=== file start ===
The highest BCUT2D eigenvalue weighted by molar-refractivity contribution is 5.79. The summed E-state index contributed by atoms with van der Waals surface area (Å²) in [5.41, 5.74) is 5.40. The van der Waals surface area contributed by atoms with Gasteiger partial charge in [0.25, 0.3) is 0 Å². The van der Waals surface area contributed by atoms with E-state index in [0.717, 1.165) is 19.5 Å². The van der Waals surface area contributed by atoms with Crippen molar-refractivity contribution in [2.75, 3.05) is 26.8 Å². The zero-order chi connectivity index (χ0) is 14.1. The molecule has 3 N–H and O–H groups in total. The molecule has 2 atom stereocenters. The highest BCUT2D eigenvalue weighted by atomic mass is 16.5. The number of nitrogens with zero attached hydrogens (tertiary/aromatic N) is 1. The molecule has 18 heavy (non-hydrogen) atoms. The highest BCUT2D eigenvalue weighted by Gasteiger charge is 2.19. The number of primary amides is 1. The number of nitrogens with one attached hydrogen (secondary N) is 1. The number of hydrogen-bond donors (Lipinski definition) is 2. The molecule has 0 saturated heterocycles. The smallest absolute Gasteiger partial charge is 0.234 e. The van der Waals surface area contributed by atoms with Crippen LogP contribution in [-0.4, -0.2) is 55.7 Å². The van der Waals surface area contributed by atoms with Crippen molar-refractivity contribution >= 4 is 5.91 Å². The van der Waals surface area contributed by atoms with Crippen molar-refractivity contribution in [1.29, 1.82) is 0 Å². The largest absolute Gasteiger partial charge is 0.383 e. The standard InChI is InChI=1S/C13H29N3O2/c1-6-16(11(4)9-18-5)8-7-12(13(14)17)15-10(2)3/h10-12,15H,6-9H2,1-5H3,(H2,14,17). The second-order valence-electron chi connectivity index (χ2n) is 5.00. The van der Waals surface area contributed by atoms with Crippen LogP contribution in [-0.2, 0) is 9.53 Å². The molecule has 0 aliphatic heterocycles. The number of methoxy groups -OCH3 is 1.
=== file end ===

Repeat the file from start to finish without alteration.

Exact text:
The highest BCUT2D eigenvalue weighted by molar-refractivity contribution is 5.79. The summed E-state index contributed by atoms with van der Waals surface area (Å²) in [5.41, 5.74) is 5.40. The van der Waals surface area contributed by atoms with Gasteiger partial charge in [0.25, 0.3) is 0 Å². The van der Waals surface area contributed by atoms with E-state index in [0.717, 1.165) is 19.5 Å². The van der Waals surface area contributed by atoms with Crippen molar-refractivity contribution in [2.75, 3.05) is 26.8 Å². The zero-order chi connectivity index (χ0) is 14.1. The molecule has 3 N–H and O–H groups in total. The molecule has 2 atom stereocenters. The highest BCUT2D eigenvalue weighted by atomic mass is 16.5. The number of nitrogens with zero attached hydrogens (tertiary/aromatic N) is 1. The molecule has 18 heavy (non-hydrogen) atoms. The highest BCUT2D eigenvalue weighted by Gasteiger charge is 2.19. The number of primary amides is 1. The number of nitrogens with one attached hydrogen (secondary N) is 1. The number of hydrogen-bond donors (Lipinski definition) is 2. The molecule has 0 saturated heterocycles. The smallest absolute Gasteiger partial charge is 0.234 e. The van der Waals surface area contributed by atoms with Crippen LogP contribution in [-0.4, -0.2) is 55.7 Å². The van der Waals surface area contributed by atoms with Crippen molar-refractivity contribution >= 4 is 5.91 Å². The van der Waals surface area contributed by atoms with Crippen molar-refractivity contribution in [1.29, 1.82) is 0 Å². The largest absolute Gasteiger partial charge is 0.383 e. The standard InChI is InChI=1S/C13H29N3O2/c1-6-16(11(4)9-18-5)8-7-12(13(14)17)15-10(2)3/h10-12,15H,6-9H2,1-5H3,(H2,14,17). The second-order valence-electron chi connectivity index (χ2n) is 5.00. The van der Waals surface area contributed by atoms with Crippen LogP contribution in [-0.2, 0) is 9.53 Å². The molecule has 0 aliphatic heterocycles. The number of methoxy groups -OCH3 is 1.